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Thursday, May 22, 2014

PART 3: Displaying the goods - lessons learned

Be selective.  Be creative.  Re-purpose.  Save your $$$ dolla dolla bills.  Your show table should complement your products and enhance your brand.

Part 1: Quick glance
Part 2: My first table in detail
Focus of Part 3: Lessons Learned.  There were supposedly 150-ish people who attended the 5 hour show.  Out of those people, I just need to use my hands to count the number of shoppers who purchased an item from me.  Why so low?  I'm not going to criticize this volunteer-run show.  This post will be about how I can improve my merchandising to attract more buyers.  My Lessons Learned.

1. Product
As a reminder, I brought scarves, magnets, gift tags, and hair accessories (of which, I make 7 styles).
a. Amount
I brought my entire inventory of product.  This included about 4 large tote bins PLUS my decor.   I was worried that I would sell out of a popular item, but that clearly did not happen because I returned home with almost the same amount as I had brought.  That was A LOT to bring.  Based on what I saw from other vendors, only select items were available - not their entire inventory.  Jewellery - maybe 8 necklaces.  I know they offer more because I stalked them on FB after the event.  I think one works at Costco...  Now the problem I face is what percentage do I bring of each item. NEXT TIME: Cut amount of product down to at least half.
b. Products
I made too many variations.  I know this now after participating in a test market.  I can get those at the dollar store/Wal-Mart/Ardene/etc.  HandCRAFTED v. HandASSEMBLED.  Most don't see/aren't aware of the MAJOR difference between crafting by hand (which is what I do) and assembling by hand (buying pre-made flowers and sticking a clip on the back).  Whatever - I just need to deal with that.  Anyway, based on customer feedback, I'm going to focus my time making scarves and magnets.  People LOVED my magnets and I'm LOVING that they LOVED them.  NEXT TIME: Bring a small selection of the less popular items (hair accessories and gift tags); bring a larger inventory of scarves and magnets.  I've also found a way to bring my customized name banners to shows - SUPER EXCITED.  Not only because it's a new show item, but because it's unique at shows.  Gonna own this market!  - but only if the retired lady from the Farmers' Market doesn't show up.  :P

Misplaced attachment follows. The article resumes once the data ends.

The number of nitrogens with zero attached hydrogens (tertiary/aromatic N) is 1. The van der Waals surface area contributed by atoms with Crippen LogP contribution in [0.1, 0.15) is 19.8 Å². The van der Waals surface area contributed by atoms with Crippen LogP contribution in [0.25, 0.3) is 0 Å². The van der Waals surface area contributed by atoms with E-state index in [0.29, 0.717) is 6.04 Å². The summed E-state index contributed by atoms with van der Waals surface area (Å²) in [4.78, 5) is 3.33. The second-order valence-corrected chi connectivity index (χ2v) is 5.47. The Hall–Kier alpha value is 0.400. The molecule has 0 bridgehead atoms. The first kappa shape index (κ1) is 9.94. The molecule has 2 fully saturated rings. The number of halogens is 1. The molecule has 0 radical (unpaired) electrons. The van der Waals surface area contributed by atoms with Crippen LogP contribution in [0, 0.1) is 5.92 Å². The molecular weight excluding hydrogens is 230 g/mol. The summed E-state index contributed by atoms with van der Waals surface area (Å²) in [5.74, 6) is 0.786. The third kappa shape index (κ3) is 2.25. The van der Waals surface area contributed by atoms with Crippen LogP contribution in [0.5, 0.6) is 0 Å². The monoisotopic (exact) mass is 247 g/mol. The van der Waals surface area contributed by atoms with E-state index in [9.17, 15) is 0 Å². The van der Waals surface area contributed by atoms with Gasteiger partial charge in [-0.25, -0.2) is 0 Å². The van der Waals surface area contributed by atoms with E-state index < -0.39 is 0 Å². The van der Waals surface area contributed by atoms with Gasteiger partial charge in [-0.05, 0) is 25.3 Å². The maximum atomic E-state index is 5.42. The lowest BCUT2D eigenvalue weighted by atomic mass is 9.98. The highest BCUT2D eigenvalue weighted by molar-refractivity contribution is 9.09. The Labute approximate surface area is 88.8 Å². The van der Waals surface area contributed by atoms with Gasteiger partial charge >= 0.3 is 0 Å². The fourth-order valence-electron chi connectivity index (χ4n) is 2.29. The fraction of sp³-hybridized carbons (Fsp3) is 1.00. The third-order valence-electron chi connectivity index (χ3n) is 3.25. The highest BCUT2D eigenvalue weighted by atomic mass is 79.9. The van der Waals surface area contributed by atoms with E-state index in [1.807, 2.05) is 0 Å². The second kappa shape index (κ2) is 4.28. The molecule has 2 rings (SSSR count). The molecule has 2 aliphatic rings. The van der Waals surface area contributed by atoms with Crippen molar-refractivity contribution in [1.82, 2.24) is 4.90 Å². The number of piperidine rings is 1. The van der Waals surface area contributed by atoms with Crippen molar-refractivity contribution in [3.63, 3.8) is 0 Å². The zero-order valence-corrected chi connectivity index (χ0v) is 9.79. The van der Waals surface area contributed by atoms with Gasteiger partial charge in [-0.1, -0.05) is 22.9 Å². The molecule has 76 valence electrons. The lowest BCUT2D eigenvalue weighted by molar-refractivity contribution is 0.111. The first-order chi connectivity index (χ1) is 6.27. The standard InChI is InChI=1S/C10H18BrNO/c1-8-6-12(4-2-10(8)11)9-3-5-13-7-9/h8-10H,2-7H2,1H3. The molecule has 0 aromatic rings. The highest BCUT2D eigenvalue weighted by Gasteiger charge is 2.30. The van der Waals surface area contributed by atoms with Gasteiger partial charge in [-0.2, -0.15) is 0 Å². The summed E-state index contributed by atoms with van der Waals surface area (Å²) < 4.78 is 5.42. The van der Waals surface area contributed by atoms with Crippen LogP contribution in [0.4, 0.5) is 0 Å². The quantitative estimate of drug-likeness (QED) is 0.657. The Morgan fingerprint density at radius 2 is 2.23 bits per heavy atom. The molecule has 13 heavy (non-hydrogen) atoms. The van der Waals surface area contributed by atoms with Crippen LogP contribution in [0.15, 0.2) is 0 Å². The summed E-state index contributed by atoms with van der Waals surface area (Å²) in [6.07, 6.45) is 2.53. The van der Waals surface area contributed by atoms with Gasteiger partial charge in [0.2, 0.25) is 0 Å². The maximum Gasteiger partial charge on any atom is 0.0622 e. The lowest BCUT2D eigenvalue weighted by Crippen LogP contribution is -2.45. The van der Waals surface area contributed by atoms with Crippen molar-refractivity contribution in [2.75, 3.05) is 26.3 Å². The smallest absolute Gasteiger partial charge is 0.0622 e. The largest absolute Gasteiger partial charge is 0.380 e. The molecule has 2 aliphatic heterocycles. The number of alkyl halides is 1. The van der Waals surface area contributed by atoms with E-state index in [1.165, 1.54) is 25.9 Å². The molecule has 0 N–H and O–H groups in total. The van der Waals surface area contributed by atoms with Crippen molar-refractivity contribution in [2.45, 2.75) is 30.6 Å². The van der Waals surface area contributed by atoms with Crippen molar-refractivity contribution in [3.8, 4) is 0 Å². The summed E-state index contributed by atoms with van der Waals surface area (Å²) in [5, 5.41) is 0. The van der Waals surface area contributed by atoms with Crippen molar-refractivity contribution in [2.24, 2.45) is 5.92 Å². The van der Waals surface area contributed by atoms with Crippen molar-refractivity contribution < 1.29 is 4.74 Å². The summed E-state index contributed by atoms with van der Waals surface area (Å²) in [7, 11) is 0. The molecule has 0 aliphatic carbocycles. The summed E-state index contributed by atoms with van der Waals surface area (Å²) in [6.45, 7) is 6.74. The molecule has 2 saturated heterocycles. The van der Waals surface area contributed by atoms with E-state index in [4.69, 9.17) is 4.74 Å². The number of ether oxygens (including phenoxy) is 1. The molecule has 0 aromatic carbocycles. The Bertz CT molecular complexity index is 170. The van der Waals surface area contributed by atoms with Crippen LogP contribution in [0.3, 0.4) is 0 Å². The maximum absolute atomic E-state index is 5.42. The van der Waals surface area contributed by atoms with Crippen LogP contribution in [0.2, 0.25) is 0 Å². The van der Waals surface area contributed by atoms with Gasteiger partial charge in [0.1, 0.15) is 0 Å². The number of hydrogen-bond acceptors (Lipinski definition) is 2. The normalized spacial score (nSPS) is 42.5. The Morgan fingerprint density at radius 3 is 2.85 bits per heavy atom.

2. Layout
a. Make product more accessible
Wrongness - putting small items near the back of the table.  My gift tag display and single style bags were too far.  People had to reach to see the teeny tiny print and designs on the tags.  DON'T MAKE SHOPPERS REACH AWKWARDLY TO LOOK AT YOUR PRODUCTS.  
b. Disrupting the table landscape
Wrongness - large gaps in table landscape.  Large gaps disrupt the landscape flow.  I had open space in the scarf area that could have been avoided if I moved the wine rack closer to the suitcase and/or took the wine rack off the wicker table.

3. Pricing
a. Large price signs
$2 to $25 - not a lot of dolla dolla bills needed to own a Super Cute item.  If people had known how reasonable my prices are, maybe they would look instead or writing off my product with a quick glance.  I am going to keep my small signs because I think they're awesome.  I will be including large signs with just the price - no additional text.  Also helps the seniors who frequent shows.
b. My prices
Listing them at the same prices.  I'm as low as I can go.  Breaking even is not a long-term goal.  

One last post about my show experience and preparation on Sunday.  I need to open my ETSY shop now.  Taking way too long.  This is my next goal and post idea.

Much love,

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